# Markov kernel

In probability theory, a Markov kernel (also known as a stochastic kernel or probability kernel) is a map that plays the role, in the general theory of Markov processes, that the transition matrix does in the theory of Markov processes with a finite state space.[1]

## Formal definition

Let ${\displaystyle (X,{\mathcal {A}}),(Y,{\mathcal {B}})}$ be measurable spaces. A Markov kernel with source ${\displaystyle (X,{\mathcal {A}})}$ and target ${\displaystyle (Y,{\mathcal {B}})}$ is a map ${\displaystyle \kappa :X\times {\mathcal {B}}\to [0,1]}$ with the following properties:

1. The map ${\displaystyle x\mapsto \kappa (x,B)}$ is ${\displaystyle {\mathcal {A}}}$-measurable for every ${\displaystyle B\in {\mathcal {B}}.}$
2. The map ${\displaystyle B\mapsto \kappa (x,B)}$ is a probability measure on ${\displaystyle (Y,{\mathcal {B}})}$ for every ${\displaystyle x\in X}$.

In other words it associates to each point ${\displaystyle x\in X}$ a probability measure ${\displaystyle \kappa (x,\cdot )}$ on ${\displaystyle (Y,{\mathcal {B}})}$ such that, for every measurable set ${\displaystyle B\in {\mathcal {B}}}$, the map ${\displaystyle x\mapsto \kappa (x,B)}$ is measurable with respect to the ${\displaystyle \sigma }$-algebra ${\displaystyle {\mathcal {A}}.}$[2]

## Examples

### Simple random walk

Take ${\displaystyle X=Y=\mathbb {Z} ,{\mathcal {A}}={\mathcal {B}}={\mathcal {P}}(\mathbb {Z} )}$ (the power set of ${\displaystyle \mathbb {Z} }$), then the Markov kernel ${\displaystyle \kappa }$ with

${\displaystyle \kappa (x,B)={\frac {1}{2}}\mathbf {1} _{B}(x-1)+{\frac {1}{2}}\mathbf {1} _{B}(x+1),\quad \forall x\in \mathbb {Z} ,\quad \forall B\in {\mathcal {P}}(\mathbb {Z} ),}$

where ${\displaystyle \mathbf {1} }$ is the indicator function, describes the transition rule for the random walk on ${\displaystyle \mathbb {Z} .}$

### Galton-Watson process

Take ${\displaystyle X=Y=\mathbb {N} ,{\mathcal {A}}={\mathcal {B}}={\mathcal {P}}(\mathbb {N} ),}$ then

${\displaystyle \kappa (x,B)={\begin{cases}\mathbf {1} _{B}(0)&x=0\\\Pr(\xi _{1}+\cdots +\xi _{x}\in B)&x\neq 0\\\end{cases}}}$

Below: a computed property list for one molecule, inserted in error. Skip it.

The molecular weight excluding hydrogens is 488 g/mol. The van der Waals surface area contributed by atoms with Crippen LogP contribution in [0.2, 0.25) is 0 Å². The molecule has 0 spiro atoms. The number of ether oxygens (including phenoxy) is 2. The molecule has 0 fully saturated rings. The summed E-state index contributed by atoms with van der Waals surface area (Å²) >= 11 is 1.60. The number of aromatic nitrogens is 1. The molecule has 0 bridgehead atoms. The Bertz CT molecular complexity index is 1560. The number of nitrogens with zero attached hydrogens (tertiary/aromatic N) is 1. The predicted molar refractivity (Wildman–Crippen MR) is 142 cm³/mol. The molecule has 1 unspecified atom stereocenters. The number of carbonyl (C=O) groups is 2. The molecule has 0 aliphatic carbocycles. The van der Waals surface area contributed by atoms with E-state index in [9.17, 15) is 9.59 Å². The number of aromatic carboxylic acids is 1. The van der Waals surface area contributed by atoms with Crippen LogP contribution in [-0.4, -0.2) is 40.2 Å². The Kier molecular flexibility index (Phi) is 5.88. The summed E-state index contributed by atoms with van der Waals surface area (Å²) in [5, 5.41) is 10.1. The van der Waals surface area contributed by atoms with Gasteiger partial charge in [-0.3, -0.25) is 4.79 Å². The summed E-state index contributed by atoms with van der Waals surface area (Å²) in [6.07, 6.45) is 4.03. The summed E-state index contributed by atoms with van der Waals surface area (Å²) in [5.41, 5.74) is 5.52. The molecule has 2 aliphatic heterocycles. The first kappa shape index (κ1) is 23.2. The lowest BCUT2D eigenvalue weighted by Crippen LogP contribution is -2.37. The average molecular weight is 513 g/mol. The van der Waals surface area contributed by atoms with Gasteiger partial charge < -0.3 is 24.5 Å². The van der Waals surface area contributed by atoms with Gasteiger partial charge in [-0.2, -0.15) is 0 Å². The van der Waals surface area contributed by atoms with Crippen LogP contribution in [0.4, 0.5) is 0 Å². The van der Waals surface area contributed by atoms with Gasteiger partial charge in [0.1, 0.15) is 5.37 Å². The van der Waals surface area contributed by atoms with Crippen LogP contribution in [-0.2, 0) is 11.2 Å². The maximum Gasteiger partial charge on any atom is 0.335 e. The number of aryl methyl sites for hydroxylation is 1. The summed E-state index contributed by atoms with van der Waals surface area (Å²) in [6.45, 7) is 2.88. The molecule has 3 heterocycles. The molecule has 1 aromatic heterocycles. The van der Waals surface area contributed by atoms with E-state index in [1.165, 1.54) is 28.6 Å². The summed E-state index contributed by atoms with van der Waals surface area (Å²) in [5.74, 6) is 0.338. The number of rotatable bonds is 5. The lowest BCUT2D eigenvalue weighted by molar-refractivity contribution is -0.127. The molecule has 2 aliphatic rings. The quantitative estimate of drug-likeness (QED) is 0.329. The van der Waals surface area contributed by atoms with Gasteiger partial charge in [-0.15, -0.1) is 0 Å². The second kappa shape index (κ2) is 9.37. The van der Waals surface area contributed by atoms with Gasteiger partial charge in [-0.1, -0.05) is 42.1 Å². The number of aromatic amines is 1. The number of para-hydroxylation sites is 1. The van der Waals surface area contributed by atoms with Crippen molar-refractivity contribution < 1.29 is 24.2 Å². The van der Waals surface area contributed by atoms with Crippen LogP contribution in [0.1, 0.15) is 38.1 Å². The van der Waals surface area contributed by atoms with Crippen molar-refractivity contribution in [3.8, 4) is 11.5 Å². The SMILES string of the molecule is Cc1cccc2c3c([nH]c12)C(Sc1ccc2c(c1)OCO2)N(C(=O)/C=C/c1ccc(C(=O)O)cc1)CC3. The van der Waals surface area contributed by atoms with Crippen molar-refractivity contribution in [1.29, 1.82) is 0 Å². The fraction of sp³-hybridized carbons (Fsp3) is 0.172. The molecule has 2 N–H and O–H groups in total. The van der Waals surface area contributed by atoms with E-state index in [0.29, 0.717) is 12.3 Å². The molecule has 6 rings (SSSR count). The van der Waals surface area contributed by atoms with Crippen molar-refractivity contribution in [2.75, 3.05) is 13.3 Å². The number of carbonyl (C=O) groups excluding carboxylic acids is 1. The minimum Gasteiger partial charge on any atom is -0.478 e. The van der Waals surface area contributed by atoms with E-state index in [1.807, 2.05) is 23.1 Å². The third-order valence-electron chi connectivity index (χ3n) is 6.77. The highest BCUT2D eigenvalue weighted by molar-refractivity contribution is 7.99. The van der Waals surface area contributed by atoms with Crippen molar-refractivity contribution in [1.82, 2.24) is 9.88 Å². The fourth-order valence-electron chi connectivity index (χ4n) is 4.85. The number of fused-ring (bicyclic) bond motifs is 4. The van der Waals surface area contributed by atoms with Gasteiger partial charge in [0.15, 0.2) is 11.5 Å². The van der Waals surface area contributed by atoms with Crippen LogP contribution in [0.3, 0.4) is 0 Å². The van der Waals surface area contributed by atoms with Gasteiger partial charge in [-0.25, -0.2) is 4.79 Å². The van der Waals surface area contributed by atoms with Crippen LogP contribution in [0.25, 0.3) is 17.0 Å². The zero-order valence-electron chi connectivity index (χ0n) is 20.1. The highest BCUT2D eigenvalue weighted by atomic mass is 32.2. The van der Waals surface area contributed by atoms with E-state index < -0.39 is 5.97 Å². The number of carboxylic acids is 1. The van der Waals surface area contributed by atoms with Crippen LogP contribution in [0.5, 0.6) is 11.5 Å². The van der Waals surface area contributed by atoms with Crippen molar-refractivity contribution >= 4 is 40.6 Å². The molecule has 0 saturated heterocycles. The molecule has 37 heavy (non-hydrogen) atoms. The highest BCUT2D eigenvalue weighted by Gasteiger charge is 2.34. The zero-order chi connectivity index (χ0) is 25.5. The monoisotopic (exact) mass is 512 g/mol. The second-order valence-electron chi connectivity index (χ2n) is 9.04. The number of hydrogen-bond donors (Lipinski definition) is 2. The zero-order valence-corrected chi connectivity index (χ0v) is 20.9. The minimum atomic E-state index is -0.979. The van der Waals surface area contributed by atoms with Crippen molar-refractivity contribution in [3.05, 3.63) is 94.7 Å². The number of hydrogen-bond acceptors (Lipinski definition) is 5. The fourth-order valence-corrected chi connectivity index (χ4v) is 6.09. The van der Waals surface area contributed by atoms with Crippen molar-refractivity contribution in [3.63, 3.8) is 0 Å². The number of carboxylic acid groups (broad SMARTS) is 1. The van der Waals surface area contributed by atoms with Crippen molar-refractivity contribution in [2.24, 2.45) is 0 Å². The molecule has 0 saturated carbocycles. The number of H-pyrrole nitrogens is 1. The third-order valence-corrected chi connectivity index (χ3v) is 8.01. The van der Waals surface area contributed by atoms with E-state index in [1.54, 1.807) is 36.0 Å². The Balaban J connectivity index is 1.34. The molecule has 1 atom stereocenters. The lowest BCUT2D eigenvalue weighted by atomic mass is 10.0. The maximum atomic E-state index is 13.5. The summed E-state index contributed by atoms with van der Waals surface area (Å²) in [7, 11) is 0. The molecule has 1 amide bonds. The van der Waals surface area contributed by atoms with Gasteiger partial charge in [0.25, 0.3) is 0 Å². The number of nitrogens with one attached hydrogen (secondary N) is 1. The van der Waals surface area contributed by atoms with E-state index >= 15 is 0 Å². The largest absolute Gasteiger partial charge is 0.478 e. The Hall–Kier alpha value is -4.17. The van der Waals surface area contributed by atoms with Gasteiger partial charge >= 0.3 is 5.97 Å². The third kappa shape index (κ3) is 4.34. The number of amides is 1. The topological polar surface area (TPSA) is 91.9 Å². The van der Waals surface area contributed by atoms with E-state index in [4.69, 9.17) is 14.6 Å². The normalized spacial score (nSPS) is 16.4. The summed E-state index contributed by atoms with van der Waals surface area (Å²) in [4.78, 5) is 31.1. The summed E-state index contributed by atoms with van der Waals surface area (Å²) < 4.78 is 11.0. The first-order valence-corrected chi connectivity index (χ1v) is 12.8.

with i.i.d. random variables ${\displaystyle \xi _{i}}$.

### General Markov processes with finite state space

Take ${\displaystyle X=Y,{\mathcal {A}}={\mathcal {B}}={\mathcal {P}}(X)={\mathcal {P}}(Y)}$ and ${\displaystyle |X|=|Y|=n,}$ then the transition rule can be represented as a stochastic matrix ${\displaystyle (K_{ij})_{1\leq i,j\leq n}}$ with

${\displaystyle \forall i\in X:\qquad \sum _{j\in Y}K_{ij}=1.}$

In the convention of Markov kernels we write

${\displaystyle \kappa (i,B)=\sum _{j\in B}K_{ij},\qquad \forall i\in X,\quad \forall B\in {\mathcal {B}}}$.

### Construction of a Markov kernel

If ${\displaystyle \nu }$ is a finite measure on ${\displaystyle (Y,{\mathcal {B}})}$ and ${\displaystyle k:X\times Y\to \mathbb {R} _{+}}$ is a measurable function with respect to the product ${\displaystyle \sigma }$-algebra ${\displaystyle {\mathcal {A}}\otimes {\mathcal {B}}}$ and has the property

${\displaystyle \forall x\in X\qquad \int _{Y}k(x,y)\nu (\mathrm {d} y)=1,}$

then the mapping

${\displaystyle {\begin{cases}\kappa :X\times {\mathcal {B}}\to [0,1]\\\kappa (x,B)=\int _{B}k(x,y)\nu (\mathrm {d} y)\end{cases}}}$

defines a Markov kernel.[3]

## Properties

### Semidirect product

Let ${\displaystyle (X,{\mathcal {A}},P)}$ be a probability space and ${\displaystyle \kappa }$ a Markov kernel from ${\displaystyle (X,{\mathcal {A}})}$ to some ${\displaystyle (Y,{\mathcal {B}})}$. Then there exists a unique measure ${\displaystyle Q}$ on ${\displaystyle (X\times Y,{\mathcal {A}}\otimes {\mathcal {B}})}$, such that:

${\displaystyle Q(A\times B)=\int _{A}\kappa (x,B)dP(x),\quad \forall A\in {\mathcal {A}},\quad \forall B\in {\mathcal {B}}}$.

### Regular conditional distribution

Let ${\displaystyle (S,Y)}$ be a Borel space, ${\displaystyle X}$ a ${\displaystyle (S,Y)}$-valued random variable on the measure space ${\displaystyle (\Omega ,{\mathcal {F}},P)}$ and ${\displaystyle {\mathcal {G}}\subseteq {\mathcal {F}}}$ a sub-${\displaystyle \sigma }$-algebra. Then there exists a Markov kernel ${\displaystyle \kappa }$ from ${\displaystyle (\Omega ,{\mathcal {G}})}$ to ${\displaystyle (S,Y)}$, such that ${\displaystyle \kappa (\cdot ,B)}$ is a version of the conditional expectation ${\displaystyle \mathbb {E} [\mathbf {1} _{\{X\in B\}}|{\mathcal {G}}]}$ for every ${\displaystyle B\in Y}$, i.e.

${\displaystyle P(X\in B|{\mathcal {G}})=\mathbb {E} \left[\mathbf {1} _{\{X\in B\}}|{\mathcal {G}}\right]=\kappa (\omega ,B),\qquad P-a.s.\forall B\in {\mathcal {G}}.}$

It is called regular conditional distribution of ${\displaystyle X}$ given ${\displaystyle {\mathcal {G}}}$ and is not uniquely defined.

## References

1. ^ Reiss, R. D. (1993). "A Course on Point Processes". Springer Series in Statistics. ISBN 978-1-4613-9310-8. doi:10.1007/978-1-4613-9308-5.
2. ^ Klenke, Achim. Probability Theory: A Comprehensive Course (2 ed.). Springer. p. 180. doi:10.1007/978-1-4471-5361-0.
3. ^ Erhan, Cinlar (2011). Probability and Stochastics. New York: Springer. pp. 37–38. ISBN 978-0-387-87858-4.
§36. Kernels and semigroups of kernels